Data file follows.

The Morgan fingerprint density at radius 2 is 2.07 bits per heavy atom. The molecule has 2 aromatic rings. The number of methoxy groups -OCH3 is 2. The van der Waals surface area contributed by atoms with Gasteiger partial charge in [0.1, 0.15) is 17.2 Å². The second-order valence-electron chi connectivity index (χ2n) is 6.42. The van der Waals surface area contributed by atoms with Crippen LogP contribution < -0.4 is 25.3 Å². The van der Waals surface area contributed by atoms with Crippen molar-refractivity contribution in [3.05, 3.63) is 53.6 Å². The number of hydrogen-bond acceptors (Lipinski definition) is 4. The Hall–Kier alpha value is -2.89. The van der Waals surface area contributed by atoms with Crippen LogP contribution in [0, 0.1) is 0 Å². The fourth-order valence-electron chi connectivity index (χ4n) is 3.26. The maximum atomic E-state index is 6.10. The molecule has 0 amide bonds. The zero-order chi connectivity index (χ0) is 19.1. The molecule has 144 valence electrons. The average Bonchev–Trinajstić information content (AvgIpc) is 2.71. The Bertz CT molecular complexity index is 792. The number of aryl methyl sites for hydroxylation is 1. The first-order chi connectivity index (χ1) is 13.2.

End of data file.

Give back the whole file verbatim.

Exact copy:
The Morgan fingerprint density at radius 2 is 2.07 bits per heavy atom. The molecule has 2 aromatic rings. The number of methoxy groups -OCH3 is 2. The van der Waals surface area contributed by atoms with Gasteiger partial charge in [0.1, 0.15) is 17.2 Å². The second-order valence-electron chi connectivity index (χ2n) is 6.42. The van der Waals surface area contributed by atoms with Crippen LogP contribution < -0.4 is 25.3 Å². The van der Waals surface area contributed by atoms with Crippen molar-refractivity contribution in [3.05, 3.63) is 53.6 Å². The number of hydrogen-bond acceptors (Lipinski definition) is 4. The Hall–Kier alpha value is -2.89. The van der Waals surface area contributed by atoms with Crippen LogP contribution in [0, 0.1) is 0 Å². The fourth-order valence-electron chi connectivity index (χ4n) is 3.26. The maximum atomic E-state index is 6.10. The molecule has 0 amide bonds. The zero-order chi connectivity index (χ0) is 19.1. The molecule has 144 valence electrons. The average Bonchev–Trinajstić information content (AvgIpc) is 2.71. The Bertz CT molecular complexity index is 792. The number of aryl methyl sites for hydroxylation is 1. The first-order chi connectivity index (χ1) is 13.2.